Najmia is a film about the last days of a pregnant twelve-year old Yemini child bride before undergoing labour. The uneasiness of the subject matter in terms of social conformity and the life endangering experience of Najmia coupled with the presentation of this piece led to a win in 2015 at the Forum on Law, Culture, & Society’s International Short Film Competition. Ethical discussions were bound to arise concerning the situation in the film but Rice states, “Our main focus was to communicate the topic of humanity, especially towards the central character Najmia. The film ends ambiguously with Najmia giving birth and the audience is left not knowing whether she survives the labour or not. The film’s aim wasn’t to make judgment on child marriage and the pregnancies that result from these marriages, but to raise awareness about the need for proper midwife training and better sanitary conditions in these situations.” The film required a score that would match the intensity of the story being displayed on screen.IMG_3063 The compositions Rice created more than achieved this goal, as proven by her nomination for Best Composer at the Underwire Film Festival in 2015 (Najmia has received four nominations in addition to those previously mentioned). Rice took some extra precautions to assist the filmmakers in avoiding any preconceptions by the audience. She comments, “We wanted the audience to come away thinking that Najmia could be any young woman, not just a young woman from the Middle East as depicted in the film, and this is why I avoided using ethnic instruments. Also, emotion is something that strings provide very effectively. As a string player (I started my musical life as a cellist), they were the obvious choice.” Emily used an early musical form known as a passacaglia as a base to create the cue in the climactic scene in which we realize that the main character is in trouble. The composer’s knowledge of the prejudices that we may carry with us helped the filmgoer experience the true message that was intended.

2015’s award winning Clone Counseling is a stark contrast in subject matter to Najmia. A comedy that concerns a man in couple’s therapy with his clone; the film needs to evoke a completely different color of the emotional spectrum when it comes to music. Emily worked hand in hand with Aaron Burch to compose a sonic backdrop to set the proper tone. The subject matter of technology and its contributions to society are not lost on Rice and her approach to composing as she utilizes a blend of organic instruments, loops, and electronics.  Highly recognized composer Bruce Broughton (Academy award-nominated, Emmy award-winning, and ASCAP award-winning) recognizes Rice’s abilities and achievements. He relates, “In all of the musical combinations, whether large or small, whether with live musicians or with electronics, regardless of the demands of musical or dramatic style, Emily does a fine job in demonstrating her skill in approaching and successfully negotiating a broad range of contrasting and dissimilar requirements.”IMG_3058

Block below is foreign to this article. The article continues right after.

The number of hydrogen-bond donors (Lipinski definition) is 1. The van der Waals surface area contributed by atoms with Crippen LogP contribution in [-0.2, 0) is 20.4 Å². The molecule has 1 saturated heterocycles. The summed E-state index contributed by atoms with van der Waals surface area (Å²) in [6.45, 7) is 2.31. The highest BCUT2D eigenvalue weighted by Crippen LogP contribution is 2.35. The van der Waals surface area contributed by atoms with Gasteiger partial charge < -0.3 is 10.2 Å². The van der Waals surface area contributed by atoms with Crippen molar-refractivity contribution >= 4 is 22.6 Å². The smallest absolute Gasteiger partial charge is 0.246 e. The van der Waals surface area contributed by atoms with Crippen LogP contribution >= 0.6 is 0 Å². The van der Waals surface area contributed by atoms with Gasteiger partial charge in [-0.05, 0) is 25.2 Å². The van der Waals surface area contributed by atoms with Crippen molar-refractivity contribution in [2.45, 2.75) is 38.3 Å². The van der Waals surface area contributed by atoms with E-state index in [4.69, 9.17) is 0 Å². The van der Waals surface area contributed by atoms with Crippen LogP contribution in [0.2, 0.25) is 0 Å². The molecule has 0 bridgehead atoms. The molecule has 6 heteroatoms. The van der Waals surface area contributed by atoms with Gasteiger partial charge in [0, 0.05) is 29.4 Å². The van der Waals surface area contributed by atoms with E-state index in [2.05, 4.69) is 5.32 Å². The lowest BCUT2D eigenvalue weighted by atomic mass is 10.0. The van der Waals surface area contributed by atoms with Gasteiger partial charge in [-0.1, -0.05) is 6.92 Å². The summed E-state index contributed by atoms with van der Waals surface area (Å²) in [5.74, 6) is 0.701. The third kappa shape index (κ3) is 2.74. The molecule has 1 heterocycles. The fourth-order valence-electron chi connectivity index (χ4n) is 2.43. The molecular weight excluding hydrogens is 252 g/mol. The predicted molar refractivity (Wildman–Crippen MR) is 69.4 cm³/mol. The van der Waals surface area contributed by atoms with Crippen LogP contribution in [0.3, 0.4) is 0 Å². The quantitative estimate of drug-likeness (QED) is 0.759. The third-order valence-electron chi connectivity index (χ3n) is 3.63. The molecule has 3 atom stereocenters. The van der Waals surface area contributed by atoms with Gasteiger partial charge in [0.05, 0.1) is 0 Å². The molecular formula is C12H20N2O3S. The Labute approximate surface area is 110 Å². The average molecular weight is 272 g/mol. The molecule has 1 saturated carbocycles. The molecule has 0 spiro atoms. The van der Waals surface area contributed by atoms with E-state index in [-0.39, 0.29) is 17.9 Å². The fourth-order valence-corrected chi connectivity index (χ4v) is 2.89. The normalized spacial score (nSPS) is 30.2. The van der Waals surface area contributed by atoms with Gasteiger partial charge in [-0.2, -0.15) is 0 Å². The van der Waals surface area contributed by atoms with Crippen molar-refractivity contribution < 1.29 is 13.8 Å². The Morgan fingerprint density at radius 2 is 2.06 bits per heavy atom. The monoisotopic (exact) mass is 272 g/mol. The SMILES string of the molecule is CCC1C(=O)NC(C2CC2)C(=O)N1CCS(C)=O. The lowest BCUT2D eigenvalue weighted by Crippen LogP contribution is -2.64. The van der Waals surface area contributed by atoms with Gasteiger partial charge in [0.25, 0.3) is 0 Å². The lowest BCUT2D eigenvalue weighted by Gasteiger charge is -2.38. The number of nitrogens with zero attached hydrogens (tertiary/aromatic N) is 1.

As an artist who is cognizant of the evolution of TV and Film and the need for the compositions that accompany it to grow, Emily constantly seeks out new challenges and ways to widen her palette. In addition to live action films, animation has been popular for many decades and continues to change with technology. As continued validation that Rice is clearly a respected and contemporary member of the film and music community, the Los Angeles Live Score Film Festival recognized and selected her to score the animated film Cowboys in a Saloon (awarded Best Picture at the Los Angeles Live Score Film Festival). The score was recorded by the LA based ultra modern ensemble the Helix Collective. Emily takes an active interest in the live music scene in Los Angeles but it is her deep love of film and television composing that drew her to the city and industry. Her achievements working on commercially successful films such as the Jerry Bruckheimer production “Deliver Us from Evil” (Grossing $65 MM) and the $100 MM Worldwide hit “The Last Witch Hunter”, starring Vin Diesel, have benefited from Rice’s focus as well as longer formats like the WGN’s TV series “Underground”.

Emily continues to immerse herself in new challenges and musical experiences here in Los Angeles. The composition and orchestration for 93 Days, about a Liberian-American racing against the clock in a foreign country against the Ebola influenced panic, demands an intensity and suspense similar to other big budget films. It’s a situation to which Rice has already proven herself to be more than appropriate to contribute.  Firefly (2016, currently in production) sees Emily being challenged with the dichotomy of wonderment and suspense. The child’s perspective of Maya (the film’s central character) has led the composer to seek a nontraditional approach in order to bring something fresh to the story. The score of Firefly is based on musical motifs, including a “monster hunting” theme. Rice reveals, “The ‘monster hunting’ theme is quite rhythmic as it accompanies Maya while she prepares traps for the imaginative monster. I’ve also used a lot of instruments that are typically ‘light’ to reflect the childlike qualities in the story…mostly harp, piano, celeste, and a small amount or strings and percussion.” Sometimes it takes a light touch and approach in a score to leave a strong impression.